Book Review: The Crimson Petal
and the White
by Michel Faber
novel set in Victorian London: the social ascension of a young, talented
prostitute who is determined to leave her profession.
By Laurence Grenier
YORK, 13 January 2003
Subject: a curious
idea for a contemporary novel.
Length: more than 800 pages
(large print), never boring, so that one is not even tempted to skip
Style: modern, light and sophisticated, very
Success: great in America, among both critics and
What do we retain? No revelations or truths
accessible only through literature, but distraction, discovery of an
earlier world; sympathy for various characters, good erotic scenes,
understanding of the period, feeling that one has lived at that time
When I asked my
ten-year-old son to explain to me, if possible, why he loved Harry
Potter and the Sorcerer's Stone, he answered, after some
reflection, "it's like a film" (not a scenario;
the film of the novel,
a few years later, was very disappointing!).
Michel Faber's The Crimson Petal and the White is much the
same: better than a good film!
From the start, the author
uses a particular stylistic effect, addressing the reader, making him
a direct witness of what is going to happen: far from irritating us,
this artifice gives one the impression of holding a camera, a little
like cinéma-vérité. It also gives us the feeling,
early on in the plot, of making the reader a voyeur who will never be
disappointed in the entertainment!
The story: William
Rackham is the heir to a big cosmetic firm in which he is not
interested, thereby disappointing his father who cuts back on his
allowance in the hopes that he will become more amenable to taking
over the family business. He falls sway to the charms of a 19-year-old
prostitute named Sugar, an expert in love (she never says "no"),
who is the secret author of a book containing all her fantasies of
revenge against the male sex. Despite her professional qualities,
Sugar, who was forced into prostitution by her mother from the time
she was 13, dreams of getting out and becoming a respectable woman.
William is married to Agnes, a frail aristocrat who is almost mad and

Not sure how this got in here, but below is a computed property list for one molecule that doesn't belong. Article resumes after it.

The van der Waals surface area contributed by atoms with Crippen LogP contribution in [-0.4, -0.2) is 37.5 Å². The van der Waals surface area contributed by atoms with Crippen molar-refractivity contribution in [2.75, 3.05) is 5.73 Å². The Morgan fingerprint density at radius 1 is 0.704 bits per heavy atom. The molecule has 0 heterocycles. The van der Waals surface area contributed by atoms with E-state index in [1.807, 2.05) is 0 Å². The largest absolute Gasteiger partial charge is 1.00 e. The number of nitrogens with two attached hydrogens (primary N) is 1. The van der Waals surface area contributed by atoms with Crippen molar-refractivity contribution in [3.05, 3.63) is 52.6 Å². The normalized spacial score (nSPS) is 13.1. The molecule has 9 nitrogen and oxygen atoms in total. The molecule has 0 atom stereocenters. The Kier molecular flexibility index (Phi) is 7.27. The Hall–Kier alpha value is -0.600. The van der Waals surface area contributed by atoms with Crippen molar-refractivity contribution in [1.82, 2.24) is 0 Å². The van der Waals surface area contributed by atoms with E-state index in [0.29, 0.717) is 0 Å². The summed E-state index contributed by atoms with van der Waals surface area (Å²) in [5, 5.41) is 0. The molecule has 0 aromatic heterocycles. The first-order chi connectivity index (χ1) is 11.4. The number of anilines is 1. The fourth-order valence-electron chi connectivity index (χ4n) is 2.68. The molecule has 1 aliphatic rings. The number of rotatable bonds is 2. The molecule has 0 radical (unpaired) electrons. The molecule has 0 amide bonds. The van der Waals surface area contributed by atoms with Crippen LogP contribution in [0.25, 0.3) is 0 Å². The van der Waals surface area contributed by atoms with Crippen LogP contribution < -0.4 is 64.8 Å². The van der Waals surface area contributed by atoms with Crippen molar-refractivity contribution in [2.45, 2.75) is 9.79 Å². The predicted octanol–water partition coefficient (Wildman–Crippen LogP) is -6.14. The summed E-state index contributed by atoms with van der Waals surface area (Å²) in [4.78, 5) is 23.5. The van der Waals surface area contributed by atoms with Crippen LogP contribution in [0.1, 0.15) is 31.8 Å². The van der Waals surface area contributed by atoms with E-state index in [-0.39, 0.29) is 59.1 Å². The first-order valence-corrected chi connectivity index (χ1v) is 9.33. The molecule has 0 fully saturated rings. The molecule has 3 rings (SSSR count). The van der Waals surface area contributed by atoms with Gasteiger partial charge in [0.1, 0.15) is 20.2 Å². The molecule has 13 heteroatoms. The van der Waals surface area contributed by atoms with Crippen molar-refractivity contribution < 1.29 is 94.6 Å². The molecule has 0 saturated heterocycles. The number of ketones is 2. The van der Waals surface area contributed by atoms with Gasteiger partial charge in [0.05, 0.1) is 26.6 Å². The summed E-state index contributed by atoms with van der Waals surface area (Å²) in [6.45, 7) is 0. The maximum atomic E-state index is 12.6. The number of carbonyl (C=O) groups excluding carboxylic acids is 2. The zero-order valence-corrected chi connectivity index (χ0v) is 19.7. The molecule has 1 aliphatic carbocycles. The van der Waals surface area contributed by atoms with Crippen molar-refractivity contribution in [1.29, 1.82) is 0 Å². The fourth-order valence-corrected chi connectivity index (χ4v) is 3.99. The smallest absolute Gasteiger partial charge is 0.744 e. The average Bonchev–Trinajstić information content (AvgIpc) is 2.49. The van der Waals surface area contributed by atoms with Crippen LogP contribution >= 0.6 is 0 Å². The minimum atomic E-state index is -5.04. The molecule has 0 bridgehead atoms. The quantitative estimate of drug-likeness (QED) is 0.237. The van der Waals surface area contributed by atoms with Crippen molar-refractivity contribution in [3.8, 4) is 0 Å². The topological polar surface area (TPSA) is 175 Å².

for whom he nonetheless has some feelings of tenderness; William
nonetheless installs Sugar in the household and makes her his business
advisor as well as governess to his daughter Sophie who has been
hitherto neglected. Related in such bald terms, you will undoubtedly
think of Jane Eyre: forget about all that, because that's
where all resemblance ends! Michel Faber is decidedly of the 21st
century, and his way of regarding the past is entirely modern, without
being anachronistic: a veritable exploit. The novel, told in an
unrelenting rhythm, takes us from the lowest depths of London to the
elegant residences of Notting Hill, with a detour through the world of
the perfume industry. You think of Zola's Nana as you feel the
buzzing of the metropolis at its industrial and industrious height.
Secondary characters are described with great truth:
William's brother Henry, a man of the cloth who is sexually repressed,
secretly loved by Mrs. Fox, a woman devoted to the cause of the
prostitutes who crowd London's sidewalks; servants who serve and make
use of their masters; unworthy mothers; battered children, women
exploited by men who are themselves victims of a twisted society. In a
word, everything one more or less knows about a world that has
disappeared, but still close enough so that we can easily picture it.
intelligent ending, plausible and nonethess surprising: everything is
there so that Michel Faber's novel will lead you into the whirlwind
his heroine traverses with great humanity. And you will be sorry to
have left after a long journey that has seemed too short.
Crimson Petal and the White
by Michel Faber
Harcourt, New York (16 September 2002)
Laurence Grenier is a French
writer who lives in the United States. She is the author of Histoires
de ma Mère (Éditions Bien-dire).